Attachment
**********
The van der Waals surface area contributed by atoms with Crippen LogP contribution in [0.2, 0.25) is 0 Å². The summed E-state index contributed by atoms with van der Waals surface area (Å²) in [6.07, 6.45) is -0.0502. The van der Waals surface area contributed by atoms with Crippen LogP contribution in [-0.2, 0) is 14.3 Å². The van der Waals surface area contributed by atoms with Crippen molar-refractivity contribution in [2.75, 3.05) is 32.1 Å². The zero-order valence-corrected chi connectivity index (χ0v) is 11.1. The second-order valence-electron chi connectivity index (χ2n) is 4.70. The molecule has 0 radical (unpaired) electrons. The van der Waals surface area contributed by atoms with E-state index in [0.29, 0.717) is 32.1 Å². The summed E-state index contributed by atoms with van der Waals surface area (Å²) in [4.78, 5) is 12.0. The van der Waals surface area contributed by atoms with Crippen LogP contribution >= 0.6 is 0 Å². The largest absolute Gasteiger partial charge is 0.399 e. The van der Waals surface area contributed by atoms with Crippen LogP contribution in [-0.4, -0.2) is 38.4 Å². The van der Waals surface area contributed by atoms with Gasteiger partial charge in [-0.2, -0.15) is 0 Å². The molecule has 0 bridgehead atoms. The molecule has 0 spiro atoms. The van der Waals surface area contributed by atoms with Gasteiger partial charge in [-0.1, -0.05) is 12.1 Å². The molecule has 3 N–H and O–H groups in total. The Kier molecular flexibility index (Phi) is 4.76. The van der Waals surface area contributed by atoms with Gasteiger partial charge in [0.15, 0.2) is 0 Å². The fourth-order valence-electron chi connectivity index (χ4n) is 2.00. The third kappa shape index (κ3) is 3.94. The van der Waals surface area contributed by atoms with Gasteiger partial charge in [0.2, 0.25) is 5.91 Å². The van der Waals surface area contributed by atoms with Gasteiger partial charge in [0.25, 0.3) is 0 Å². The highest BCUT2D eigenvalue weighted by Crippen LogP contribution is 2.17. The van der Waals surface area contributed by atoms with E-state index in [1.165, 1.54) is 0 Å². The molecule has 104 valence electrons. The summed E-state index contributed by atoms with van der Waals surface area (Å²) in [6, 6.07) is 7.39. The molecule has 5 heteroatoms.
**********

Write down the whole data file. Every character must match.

The van der Waals surface area contributed by atoms with Crippen LogP contribution in [0.2, 0.25) is 0 Å². The summed E-state index contributed by atoms with van der Waals surface area (Å²) in [6.07, 6.45) is -0.0502. The van der Waals surface area contributed by atoms with Crippen LogP contribution in [-0.2, 0) is 14.3 Å². The van der Waals surface area contributed by atoms with Crippen molar-refractivity contribution in [2.75, 3.05) is 32.1 Å². The zero-order valence-corrected chi connectivity index (χ0v) is 11.1. The second-order valence-electron chi connectivity index (χ2n) is 4.70. The molecule has 0 radical (unpaired) electrons. The van der Waals surface area contributed by atoms with E-state index in [0.29, 0.717) is 32.1 Å². The summed E-state index contributed by atoms with van der Waals surface area (Å²) in [4.78, 5) is 12.0. The van der Waals surface area contributed by atoms with Crippen LogP contribution >= 0.6 is 0 Å². The largest absolute Gasteiger partial charge is 0.399 e. The van der Waals surface area contributed by atoms with Crippen LogP contribution in [-0.4, -0.2) is 38.4 Å². The van der Waals surface area contributed by atoms with Gasteiger partial charge in [-0.2, -0.15) is 0 Å². The molecule has 0 bridgehead atoms. The molecule has 0 spiro atoms. The van der Waals surface area contributed by atoms with Gasteiger partial charge in [-0.1, -0.05) is 12.1 Å². The molecule has 3 N–H and O–H groups in total. The Kier molecular flexibility index (Phi) is 4.76. The van der Waals surface area contributed by atoms with Gasteiger partial charge in [0.15, 0.2) is 0 Å². The fourth-order valence-electron chi connectivity index (χ4n) is 2.00. The third kappa shape index (κ3) is 3.94. The van der Waals surface area contributed by atoms with Gasteiger partial charge in [0.2, 0.25) is 5.91 Å². The van der Waals surface area contributed by atoms with Gasteiger partial charge in [0.25, 0.3) is 0 Å². The highest BCUT2D eigenvalue weighted by Crippen LogP contribution is 2.17. The van der Waals surface area contributed by atoms with E-state index in [1.165, 1.54) is 0 Å². The molecule has 104 valence electrons. The summed E-state index contributed by atoms with van der Waals surface area (Å²) in [6, 6.07) is 7.39. The molecule has 5 heteroatoms.